Damselflies of the Northeast comments and reviews

Since its publication, the guide has gotten a wonderful response from users and reviewers of the book. I am tremendously grateful for all the comments I've received. A great personal thrill was when Dr. Edward O. Wilson described the book as "a small masterpiece" while addressing a joint gathering of the Cambridge Entomological Club and the Concord Bird Club in August, 2004.

"At last – a guide which really works! ... attractive as it is informative, Ed Lam has produced a guide that has clearly enabled beginners - and not a few "experts" also all over the east and midwest to identify damselflies quickly and accurately."– Nick Donnelly, Argia, news journal of the Dragonfly Society of the Americas. For full review, click here

"It is superb! To my mind, this is the finest odonate guide yet to appear in North America. The illustrations are brilliant and the text clear and concise." – Blair Nikula, co-author of the Stokes' Beginners Guide to Dragonflies and The Field Guide to the Dragonflies and Damselflies of Massachusetts.

"With life-like drawings, range maps and concise text, Lam has crafted a masterpiece — arguably the greatest breakthrough in Zygoptera since Ginger Carpenter’s seminal work, The Dragonflies and Damselflies of Cape Cod." – Bryan Pfeiffer, Boghaunter Vol. 3 No. 2. For full review, click here (pdf format)

"While there have been a number of fine guides prepared in North America, Ed's work is exceptional in the tone of editorial (an good balance of science and accessibility to the lay person), clarity of the taxonomic explainations, beauty of the illustrations, quality of the explanatory diagrams, maps, and drawings, and overall refinement of the graphic design... The comments and observations indicate an intimate knowledge of the species covered - in many cases he pointed out aspects of species that I had not noted, although I may have considered myself familiar with them for more than a decade. The extent of treatment of colour patterns and variation is unprecedented, and certainly informed me." – Paul-Michael Brunelle, Regional Coordinator, Atlantic Dragonfly Inventory Program, Coordinator, Maine Damselfly and Dragonfly Survey. For full review, click here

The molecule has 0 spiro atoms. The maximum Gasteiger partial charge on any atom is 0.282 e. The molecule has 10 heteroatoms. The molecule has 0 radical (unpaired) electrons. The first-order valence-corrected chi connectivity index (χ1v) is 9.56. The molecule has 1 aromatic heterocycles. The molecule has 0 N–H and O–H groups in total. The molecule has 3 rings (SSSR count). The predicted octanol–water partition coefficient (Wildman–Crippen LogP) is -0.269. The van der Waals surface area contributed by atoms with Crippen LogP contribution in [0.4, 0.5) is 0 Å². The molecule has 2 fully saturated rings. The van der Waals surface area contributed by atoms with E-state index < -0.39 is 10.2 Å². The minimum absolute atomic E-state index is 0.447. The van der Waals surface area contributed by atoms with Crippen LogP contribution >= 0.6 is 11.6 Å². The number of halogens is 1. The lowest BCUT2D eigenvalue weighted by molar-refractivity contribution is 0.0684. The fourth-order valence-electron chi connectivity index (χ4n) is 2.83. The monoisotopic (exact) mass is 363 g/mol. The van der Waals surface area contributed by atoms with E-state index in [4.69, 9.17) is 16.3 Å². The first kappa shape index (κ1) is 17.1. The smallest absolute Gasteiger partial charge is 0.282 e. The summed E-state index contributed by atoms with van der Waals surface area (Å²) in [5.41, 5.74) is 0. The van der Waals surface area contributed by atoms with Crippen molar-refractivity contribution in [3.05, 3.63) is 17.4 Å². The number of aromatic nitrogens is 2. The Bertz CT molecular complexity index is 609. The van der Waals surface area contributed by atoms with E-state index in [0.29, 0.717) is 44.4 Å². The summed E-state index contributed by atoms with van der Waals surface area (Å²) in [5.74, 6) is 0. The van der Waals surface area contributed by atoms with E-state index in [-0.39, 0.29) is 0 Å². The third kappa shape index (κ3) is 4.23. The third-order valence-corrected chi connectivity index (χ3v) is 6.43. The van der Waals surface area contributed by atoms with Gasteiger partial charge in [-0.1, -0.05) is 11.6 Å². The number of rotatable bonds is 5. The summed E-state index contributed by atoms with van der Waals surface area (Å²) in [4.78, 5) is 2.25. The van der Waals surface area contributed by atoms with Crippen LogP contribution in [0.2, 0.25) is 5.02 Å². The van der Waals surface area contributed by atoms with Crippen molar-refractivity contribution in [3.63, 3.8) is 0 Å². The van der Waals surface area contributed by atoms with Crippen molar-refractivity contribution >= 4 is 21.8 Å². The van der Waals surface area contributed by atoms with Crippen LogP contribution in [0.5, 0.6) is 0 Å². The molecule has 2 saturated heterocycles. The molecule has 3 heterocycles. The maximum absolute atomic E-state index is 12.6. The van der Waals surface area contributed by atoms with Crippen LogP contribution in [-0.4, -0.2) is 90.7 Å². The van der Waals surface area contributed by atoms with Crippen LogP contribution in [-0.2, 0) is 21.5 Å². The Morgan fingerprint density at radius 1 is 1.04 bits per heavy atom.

"...thorough yet compact, detailed yet still appealing and accessible to anyone who wants to learn about these glittering stars of the insect world. The maps show ranges clearly, and they also put a sharp focus on places where particular species are not known to occur, places where users of this field guide may some day find them. There’s even a clever set of symbols to tell you which damselflies can be identified on the wing and which require the use of hand lenses and dissecting scopes." – Ed Kanze, columnist, All Things Natural

"Every so often, a terrific field guide comes out. Since birders do like things that fly, it becomes a crossover opportunity to study other fascinating creatures. The world of odonata – dragonflies and damselflies – is a beautiful one. Although there are several guides for identifying dragonflies, there hasn't been a guide covering only damselflies – until now. "Damselflies of the Northeast" is the best I've seen for its simplicity and spectacular artwork." – Peter Dorosh, The Clapper Rail, newsletter of the Brooklyn Bird Club

"I too, would like to heartily recommend this guide. The illustrations are incredible, and it's a joy to look at. Anyone with any interest in eastern damselflies shouldn't be without it!" - Glenn Corbiere, www.dragonhunter.net

"I very highly recommend the new book "Damselflies of the Northeast" by Ed Lam. You have to see this book to believe it! Each damselfly is on its own page, with several beautiful diagrams showing different views. There is a description on each page of what tools and field marks are needed to identify them. And despite the name of the book, it covers the mid-Atlantic, too." – June Tveekrem, Columbia, Maryland, www.toad.net/~junetvee

"Anyone who is interested in identifying damselflies in Iowa needs to seriously consider this book. Even though it is geared toward the northeastern US, the book covers all but four of the species recorded in Iowa." – Ann Johnson, www.iowaodes.com

"...this guide is awesome and in my opinion is the best currently available guide to eastern Zygoptera by far. Of special note to this list (se-odonata), however, is the point to not be fooled by the title. This comprehensive guide contains nearly every eastern damsel, including virtually all those occurring in the south. Of the 50 damselflies that have been found in Georgia, only 5 are not included in this book." – Giff Beaton, Marietta GA, www.giffbeaton.com

"I absolutely recommend it -- while it has its uses to those with extensive experience, it may prove invaluable to those who are just starting out. I wish it had been out all those years ago when I was getting started!" – Tim Allison, Ottawa, ON.